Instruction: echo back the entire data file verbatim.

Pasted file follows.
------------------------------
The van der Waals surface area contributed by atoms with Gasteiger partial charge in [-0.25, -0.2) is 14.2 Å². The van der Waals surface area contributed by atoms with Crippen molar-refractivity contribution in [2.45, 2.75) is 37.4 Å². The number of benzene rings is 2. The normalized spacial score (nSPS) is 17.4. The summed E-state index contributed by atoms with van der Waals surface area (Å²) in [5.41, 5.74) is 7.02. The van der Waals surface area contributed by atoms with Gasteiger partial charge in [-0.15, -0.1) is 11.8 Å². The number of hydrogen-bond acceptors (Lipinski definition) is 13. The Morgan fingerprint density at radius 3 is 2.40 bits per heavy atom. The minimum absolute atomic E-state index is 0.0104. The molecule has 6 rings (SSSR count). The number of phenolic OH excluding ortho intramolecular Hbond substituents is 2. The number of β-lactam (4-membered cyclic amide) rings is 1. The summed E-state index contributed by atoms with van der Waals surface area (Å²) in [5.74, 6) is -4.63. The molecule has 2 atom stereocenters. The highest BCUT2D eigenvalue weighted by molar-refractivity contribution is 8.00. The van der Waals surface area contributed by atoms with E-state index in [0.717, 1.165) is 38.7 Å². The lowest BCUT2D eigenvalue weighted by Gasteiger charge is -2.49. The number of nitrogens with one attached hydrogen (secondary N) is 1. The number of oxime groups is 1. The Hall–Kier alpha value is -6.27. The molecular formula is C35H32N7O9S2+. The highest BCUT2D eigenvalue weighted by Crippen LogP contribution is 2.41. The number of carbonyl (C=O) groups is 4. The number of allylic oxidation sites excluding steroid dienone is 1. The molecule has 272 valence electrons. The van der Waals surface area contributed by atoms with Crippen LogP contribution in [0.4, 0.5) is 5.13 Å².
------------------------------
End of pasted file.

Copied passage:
The van der Waals surface area contributed by atoms with Gasteiger partial charge in [-0.25, -0.2) is 14.2 Å². The van der Waals surface area contributed by atoms with Crippen molar-refractivity contribution in [2.45, 2.75) is 37.4 Å². The number of benzene rings is 2. The normalized spacial score (nSPS) is 17.4. The summed E-state index contributed by atoms with van der Waals surface area (Å²) in [5.41, 5.74) is 7.02. The van der Waals surface area contributed by atoms with Gasteiger partial charge in [-0.15, -0.1) is 11.8 Å². The number of hydrogen-bond acceptors (Lipinski definition) is 13. The Morgan fingerprint density at radius 3 is 2.40 bits per heavy atom. The minimum absolute atomic E-state index is 0.0104. The molecule has 6 rings (SSSR count). The number of phenolic OH excluding ortho intramolecular Hbond substituents is 2. The number of β-lactam (4-membered cyclic amide) rings is 1. The summed E-state index contributed by atoms with van der Waals surface area (Å²) in [5.74, 6) is -4.63. The molecule has 2 atom stereocenters. The highest BCUT2D eigenvalue weighted by molar-refractivity contribution is 8.00. The van der Waals surface area contributed by atoms with E-state index in [0.717, 1.165) is 38.7 Å². The lowest BCUT2D eigenvalue weighted by Gasteiger charge is -2.49. The number of nitrogens with one attached hydrogen (secondary N) is 1. The number of oxime groups is 1. The Hall–Kier alpha value is -6.27. The molecular formula is C35H32N7O9S2+. The highest BCUT2D eigenvalue weighted by Crippen LogP contribution is 2.41. The number of carbonyl (C=O) groups is 4. The number of allylic oxidation sites excluding steroid dienone is 1. The molecule has 272 valence electrons. The van der Waals surface area contributed by atoms with Crippen LogP contribution in [0.4, 0.5) is 5.13 Å².